Netflix’s ‘Selling Sunset’ basks in opulence. You should feel guilty watching it.

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As nearly 600,000 people experience homelessness in the United States on any given night, and as that number only continues to grow, “Selling Sunset” basks in opulence in many ways disconnected from that reality.

“Selling Sunset,” which just released its third season on Netflix, explores the work of the Oppenheim Group, a boutique brokerage on Los Angeles’s Sunset Strip founded by identical twins Jason and Brett Oppenheim. The group claims to sell a quarter of a billion dollars in real estate every year, but they are better known for the seven agents who comprise the public face: a bleached, botoxed and meticulously outfitted group on whose personal drama the series primarily focuses.

Amid suspenseful music and tense negotiations, you almost lose sense of the immorality of a bachelor needing six bedrooms in a city where thousands sleep on the streets.

There’s 40-year-old Mary, the firm’s top-performing real estate agent. The other women in the agency accuse her of being favored by Jason, her best friend and onetime partner. Christine, a tall, theatrically dressed blonde, veils her love of creating tension among the group by declaring that she is simply being “honest.” The third season culminates in her extravagant, self-described “gothic winter wonderland” wedding to a retired software developer. Heather, a former Playboy Playmate, orders water for lunch and proclaims that she “doesn’t really get hungry” while flouting her romance with HGTV host Tarek El-Moussa. A fight breaks out when Christine accuses Heather and Tarek of calling the paparazzi on themselves.

“Selling Sunset” is overflowing with moments like these. Episodes have titles like “Billionaires Have Compounds,” and the pressure of making deals on real estate property is only escalated (for the viewer at least) by the melodramatic aesthetics of reality television. Amid suspenseful music and clips of tense negotiations, you almost lose sense of the immorality of a bachelor needing six bedrooms in a city where thousands sleep on the streets.

The show and its agents, though, don’t always take this high living as the way things are for everyone. At times, they seem almost self-aware about the excess. For instance, at a party in a rented mansion, an 85-inch television protrudes from the ground as Brett asks the young bartenders hired for the evening, “You ladies ever seen something like this?”

“Selling Sunset” paints an unapologetic portrait of our brutal capitalist culture.

At the same time, “Selling Sunset” paints an unapologetic portrait of our brutal capitalist culture masquerading as ladder climbing, the misnomer of “good old American work ethic.” Maya, another agent, is about to have a baby and is given a onesie that reads “Future Real Estate Agent.” All the women in the agency rave about how cute it is. Mary shows a client a house—which is incidentally also the site of her wedding—mere hours before reciting her vows. She declares that she “can’t let this wedding get in the way of work!”

While the show provides a window into the conspicuous consumption of the Los Angeles financial and celebrity elite, that is not what’s most concerning about it. There are plenty of reality television shows whose appeal is rooted in a sort of class voyeurism, like “Keeping Up with the Kardashians” and the “The Real Housewives of Beverly Hills.”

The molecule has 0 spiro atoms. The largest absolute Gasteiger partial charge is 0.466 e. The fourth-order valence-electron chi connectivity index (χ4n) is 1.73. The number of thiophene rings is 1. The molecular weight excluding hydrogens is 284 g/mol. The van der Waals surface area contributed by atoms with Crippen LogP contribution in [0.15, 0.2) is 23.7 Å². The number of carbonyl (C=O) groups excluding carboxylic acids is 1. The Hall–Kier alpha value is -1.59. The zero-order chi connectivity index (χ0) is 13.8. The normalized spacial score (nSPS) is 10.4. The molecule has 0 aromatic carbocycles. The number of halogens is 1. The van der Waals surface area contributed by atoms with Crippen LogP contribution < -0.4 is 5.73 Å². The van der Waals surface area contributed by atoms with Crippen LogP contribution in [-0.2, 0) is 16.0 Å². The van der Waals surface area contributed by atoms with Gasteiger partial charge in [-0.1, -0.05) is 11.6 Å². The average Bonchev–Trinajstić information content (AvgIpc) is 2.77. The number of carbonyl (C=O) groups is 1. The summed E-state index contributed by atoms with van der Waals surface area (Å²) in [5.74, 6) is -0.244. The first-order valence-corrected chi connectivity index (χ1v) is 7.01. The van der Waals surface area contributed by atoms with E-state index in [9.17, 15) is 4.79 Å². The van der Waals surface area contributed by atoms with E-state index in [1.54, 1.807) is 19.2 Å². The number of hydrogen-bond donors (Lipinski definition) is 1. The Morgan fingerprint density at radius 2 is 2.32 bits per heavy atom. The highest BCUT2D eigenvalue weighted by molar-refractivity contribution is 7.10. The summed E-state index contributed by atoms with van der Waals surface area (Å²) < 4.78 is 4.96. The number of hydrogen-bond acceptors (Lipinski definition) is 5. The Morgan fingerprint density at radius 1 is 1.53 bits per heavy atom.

“Selling Sunset”’s celebration of financial mobility tends to mask the structural injustice of economic inequality and the limits of individual action.

What’s more insidious about “Selling Sunset”is the way it offers audiences a point of entry through semblances of relatability. The narrative arcs of two of the show’s most popular characters, Amanza and Chrishelle, serve as foils to the high-class culture of the brokerage. Both had firsthand experience with poverty before becoming high-selling agents. This is not to say they don’t assimilate into the Oppenheim Group well: Both of them are glamorous, stylish and charismatic.

Yet the show’s framing of their once “rougher” backgrounds results in a narrative that declares the accumulation of wealth and status is what the American dream is all about. Chrishelle experienced homelessness as a teenager and grew up (in her words) as “the smelly kid”; Amanza cleaned bathrooms to make ends meet when her ex-husband couldn’t pay for child support. Now, both are elite agents selling multimillion dollar homes, and their “brushes” with poverty humanize them as characters on a hit reality television show.

At times, some of the other agents are antagonized by Amanza and Chrishelle discussing their struggles. Chrishelle’s mentions of her childhood poverty draw eye-rolls from agent Davina, who wonders why she has to bring it up. “Does she do it like, for sympathy?” asks Davina.

Catholics know that all of us should be given a chance to flourish.

Meanwhile, Amanza is locked in a custody battle with her ex-husband, which frustrates the other agents when she isn’t present in the office. At one point, Amanza breaks down to the camera: “I’m scared and don’t always know what I’m doing. I have so many questions and I’m scared to even ask the questions because these are my closest friends and it’s hard to be vulnerable around people [when] you’ve always been the tough one.” When her first deal falls through, Amanza fears that she’s failing her kids in her attempt to keep a roof over their heads and feed them.